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Oakland’s fixed-gear fixation

on October 10, 2010

Bicycles have long been ingrained in the Bay Area’s transportation culture, so it’s no surprise that fixed-gear bikes—single-gear bikes with no rear freewheel, making it impossible for the rider to coast—have found a home in Oakland.

While the bikes have a following on both sides of the bay, Oakland’s relatively flat terrain lends itself to fixed-gear bikes, or “fixies,” which lack lower gears for uphill treks.  (Some fixie purists even forgo brakes, and come to a stop only by pedaling backwards against their own momentum.  This would be a dance with death down San Francisco’s Lombard Street, but is perfectly manageable — or so the riders assert — along Oakland’s Telegraph Avenue.).

Picking up on the fixed-gear zeitgeist, in 2008 husband/wife team Sam Cunningham and MacKay Gibbs opened Manifesto Bicycles, a bike shop on 40th Street that sells fixed-gear bikes alongside the more familiar freewheeled kind.  In spite of the slumping economy, Manifesto has thrived.

Click to see how a fixie works

Click here to see an interactive graphic that shows how a fixed-gear bike works.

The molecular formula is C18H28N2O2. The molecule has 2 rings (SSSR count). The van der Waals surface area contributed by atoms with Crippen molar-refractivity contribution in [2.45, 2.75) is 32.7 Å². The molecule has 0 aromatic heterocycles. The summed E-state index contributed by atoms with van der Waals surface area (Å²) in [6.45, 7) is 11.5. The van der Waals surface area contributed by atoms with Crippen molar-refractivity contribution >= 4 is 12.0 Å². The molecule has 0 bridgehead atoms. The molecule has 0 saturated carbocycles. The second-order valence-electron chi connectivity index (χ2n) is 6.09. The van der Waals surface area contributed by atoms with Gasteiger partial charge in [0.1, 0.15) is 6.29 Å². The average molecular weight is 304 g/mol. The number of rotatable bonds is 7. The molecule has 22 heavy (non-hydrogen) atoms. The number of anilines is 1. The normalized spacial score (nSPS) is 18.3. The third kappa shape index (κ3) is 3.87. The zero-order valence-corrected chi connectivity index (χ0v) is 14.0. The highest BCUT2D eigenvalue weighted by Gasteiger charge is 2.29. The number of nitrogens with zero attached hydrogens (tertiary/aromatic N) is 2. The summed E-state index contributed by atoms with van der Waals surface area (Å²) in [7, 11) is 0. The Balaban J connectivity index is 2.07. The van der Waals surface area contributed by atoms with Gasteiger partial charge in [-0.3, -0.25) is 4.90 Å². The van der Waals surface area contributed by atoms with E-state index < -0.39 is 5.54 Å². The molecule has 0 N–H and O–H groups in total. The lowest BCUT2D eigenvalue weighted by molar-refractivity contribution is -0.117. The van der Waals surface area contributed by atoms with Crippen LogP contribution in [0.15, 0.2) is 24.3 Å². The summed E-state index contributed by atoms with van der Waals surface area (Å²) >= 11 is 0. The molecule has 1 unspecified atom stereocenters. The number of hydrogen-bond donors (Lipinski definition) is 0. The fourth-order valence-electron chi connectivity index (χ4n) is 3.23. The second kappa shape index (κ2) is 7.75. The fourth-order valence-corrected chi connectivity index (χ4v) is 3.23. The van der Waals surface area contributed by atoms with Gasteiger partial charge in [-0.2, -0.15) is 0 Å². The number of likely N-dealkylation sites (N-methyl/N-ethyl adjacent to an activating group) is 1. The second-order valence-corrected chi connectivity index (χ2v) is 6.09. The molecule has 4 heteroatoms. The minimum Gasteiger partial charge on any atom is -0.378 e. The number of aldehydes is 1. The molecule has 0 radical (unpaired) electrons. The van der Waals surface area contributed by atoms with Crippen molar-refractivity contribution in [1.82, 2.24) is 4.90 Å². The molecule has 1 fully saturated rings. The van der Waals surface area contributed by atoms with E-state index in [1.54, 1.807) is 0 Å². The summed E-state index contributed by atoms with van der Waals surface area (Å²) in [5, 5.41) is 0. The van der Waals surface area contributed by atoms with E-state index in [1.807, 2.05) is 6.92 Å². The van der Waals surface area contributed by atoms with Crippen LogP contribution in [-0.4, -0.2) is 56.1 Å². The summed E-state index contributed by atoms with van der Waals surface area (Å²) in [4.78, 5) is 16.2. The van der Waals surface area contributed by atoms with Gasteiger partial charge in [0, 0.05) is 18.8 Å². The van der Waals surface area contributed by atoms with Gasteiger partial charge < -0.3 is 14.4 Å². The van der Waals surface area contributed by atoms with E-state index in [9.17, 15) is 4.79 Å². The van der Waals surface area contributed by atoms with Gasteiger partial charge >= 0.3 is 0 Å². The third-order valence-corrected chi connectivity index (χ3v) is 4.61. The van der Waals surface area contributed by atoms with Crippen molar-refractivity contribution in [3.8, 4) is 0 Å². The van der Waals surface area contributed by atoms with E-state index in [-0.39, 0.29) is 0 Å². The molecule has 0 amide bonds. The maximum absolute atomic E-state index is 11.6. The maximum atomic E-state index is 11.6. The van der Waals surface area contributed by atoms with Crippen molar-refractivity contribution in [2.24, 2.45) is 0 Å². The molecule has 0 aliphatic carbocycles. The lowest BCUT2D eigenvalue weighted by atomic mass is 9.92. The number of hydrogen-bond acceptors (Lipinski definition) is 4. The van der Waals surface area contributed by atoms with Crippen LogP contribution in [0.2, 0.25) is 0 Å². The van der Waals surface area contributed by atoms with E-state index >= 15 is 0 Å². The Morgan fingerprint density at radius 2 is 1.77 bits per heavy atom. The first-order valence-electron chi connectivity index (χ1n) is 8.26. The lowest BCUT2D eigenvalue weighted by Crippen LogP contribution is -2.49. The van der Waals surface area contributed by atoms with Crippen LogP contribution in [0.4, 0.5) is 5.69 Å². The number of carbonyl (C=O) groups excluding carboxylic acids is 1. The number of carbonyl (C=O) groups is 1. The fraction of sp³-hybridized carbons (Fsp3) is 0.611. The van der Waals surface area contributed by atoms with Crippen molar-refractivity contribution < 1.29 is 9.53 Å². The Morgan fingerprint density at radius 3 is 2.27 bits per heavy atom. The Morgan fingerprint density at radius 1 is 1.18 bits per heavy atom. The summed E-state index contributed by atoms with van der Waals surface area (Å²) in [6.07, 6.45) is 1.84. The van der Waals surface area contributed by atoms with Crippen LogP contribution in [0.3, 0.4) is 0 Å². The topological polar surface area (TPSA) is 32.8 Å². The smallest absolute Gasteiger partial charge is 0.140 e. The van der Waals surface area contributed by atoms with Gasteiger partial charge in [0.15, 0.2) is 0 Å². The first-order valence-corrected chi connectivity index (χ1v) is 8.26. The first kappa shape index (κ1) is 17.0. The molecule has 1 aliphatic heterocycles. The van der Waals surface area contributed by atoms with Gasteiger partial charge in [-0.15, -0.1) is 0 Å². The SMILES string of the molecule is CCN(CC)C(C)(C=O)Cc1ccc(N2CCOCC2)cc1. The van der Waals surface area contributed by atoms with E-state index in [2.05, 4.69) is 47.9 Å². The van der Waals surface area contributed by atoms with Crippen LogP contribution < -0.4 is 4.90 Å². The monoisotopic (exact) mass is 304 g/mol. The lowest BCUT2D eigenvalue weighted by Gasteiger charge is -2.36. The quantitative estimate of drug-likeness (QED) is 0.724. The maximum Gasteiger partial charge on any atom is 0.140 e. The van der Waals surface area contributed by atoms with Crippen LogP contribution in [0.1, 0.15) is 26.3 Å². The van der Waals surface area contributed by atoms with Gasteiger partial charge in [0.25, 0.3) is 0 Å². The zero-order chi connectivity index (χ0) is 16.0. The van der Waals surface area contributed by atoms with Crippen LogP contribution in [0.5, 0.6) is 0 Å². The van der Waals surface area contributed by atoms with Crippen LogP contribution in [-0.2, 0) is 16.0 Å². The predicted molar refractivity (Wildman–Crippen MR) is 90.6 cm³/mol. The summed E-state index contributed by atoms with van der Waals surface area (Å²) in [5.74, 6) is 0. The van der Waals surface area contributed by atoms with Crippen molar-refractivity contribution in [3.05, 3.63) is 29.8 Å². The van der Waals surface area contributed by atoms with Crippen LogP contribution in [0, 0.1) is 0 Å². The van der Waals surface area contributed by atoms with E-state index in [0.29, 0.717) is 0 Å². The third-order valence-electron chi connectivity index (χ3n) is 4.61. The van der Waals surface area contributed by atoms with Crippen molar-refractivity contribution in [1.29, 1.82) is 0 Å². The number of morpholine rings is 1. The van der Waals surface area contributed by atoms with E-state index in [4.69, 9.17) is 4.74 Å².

“We just took a risk and opened the shop,” Cunningham said.  “We’ve been super busy.”

But Cunningham and Gibbs want Manifesto to be more than just a bike shop.  Several times a year, the couple hosts a Sunday morning “Bike Church” at the store, inviting local musicians to perform as Manifesto’s customers and friends enjoy brunch on the sidewalk.  The event is non-religious, but is meant to replicate the sense of fellowship Gibbs remembers from attending church as a child.

“The best part about church for me when I was growing up was after the service was over and everybody hangs out and talks and has coffee.  And so I just wanted to have that kind of feeling on a Sunday morning—in relationship to bikes.”

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Photo by Basil D Soufi
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